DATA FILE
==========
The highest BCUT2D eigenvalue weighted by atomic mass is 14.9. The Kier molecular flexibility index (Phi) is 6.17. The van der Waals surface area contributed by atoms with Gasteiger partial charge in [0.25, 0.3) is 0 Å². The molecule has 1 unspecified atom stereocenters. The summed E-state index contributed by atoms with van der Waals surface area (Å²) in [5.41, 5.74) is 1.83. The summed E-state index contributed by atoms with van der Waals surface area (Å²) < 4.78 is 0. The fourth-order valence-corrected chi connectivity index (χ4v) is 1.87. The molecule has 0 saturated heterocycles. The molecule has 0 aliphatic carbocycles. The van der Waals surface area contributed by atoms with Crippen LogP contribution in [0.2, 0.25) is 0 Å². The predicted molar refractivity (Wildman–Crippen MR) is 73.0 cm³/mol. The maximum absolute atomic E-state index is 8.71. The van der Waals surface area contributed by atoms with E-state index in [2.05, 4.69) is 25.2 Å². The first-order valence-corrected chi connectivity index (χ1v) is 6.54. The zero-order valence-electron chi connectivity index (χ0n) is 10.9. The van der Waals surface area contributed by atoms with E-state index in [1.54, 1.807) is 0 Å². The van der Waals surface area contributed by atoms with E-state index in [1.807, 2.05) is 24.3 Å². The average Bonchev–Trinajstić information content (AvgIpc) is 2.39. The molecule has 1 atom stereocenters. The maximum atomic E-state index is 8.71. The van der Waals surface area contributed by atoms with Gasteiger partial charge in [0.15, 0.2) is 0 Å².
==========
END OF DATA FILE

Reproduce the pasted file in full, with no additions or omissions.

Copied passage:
The highest BCUT2D eigenvalue weighted by atomic mass is 14.9. The Kier molecular flexibility index (Phi) is 6.17. The van der Waals surface area contributed by atoms with Gasteiger partial charge in [0.25, 0.3) is 0 Å². The molecule has 1 unspecified atom stereocenters. The summed E-state index contributed by atoms with van der Waals surface area (Å²) in [5.41, 5.74) is 1.83. The summed E-state index contributed by atoms with van der Waals surface area (Å²) < 4.78 is 0. The fourth-order valence-corrected chi connectivity index (χ4v) is 1.87. The molecule has 0 saturated heterocycles. The molecule has 0 aliphatic carbocycles. The van der Waals surface area contributed by atoms with Crippen LogP contribution in [0.2, 0.25) is 0 Å². The predicted molar refractivity (Wildman–Crippen MR) is 73.0 cm³/mol. The maximum absolute atomic E-state index is 8.71. The van der Waals surface area contributed by atoms with E-state index in [2.05, 4.69) is 25.2 Å². The first-order valence-corrected chi connectivity index (χ1v) is 6.54. The zero-order valence-electron chi connectivity index (χ0n) is 10.9. The van der Waals surface area contributed by atoms with E-state index in [1.54, 1.807) is 0 Å². The van der Waals surface area contributed by atoms with E-state index in [1.807, 2.05) is 24.3 Å². The average Bonchev–Trinajstić information content (AvgIpc) is 2.39. The molecule has 1 atom stereocenters. The maximum atomic E-state index is 8.71. The van der Waals surface area contributed by atoms with Gasteiger partial charge in [0.15, 0.2) is 0 Å².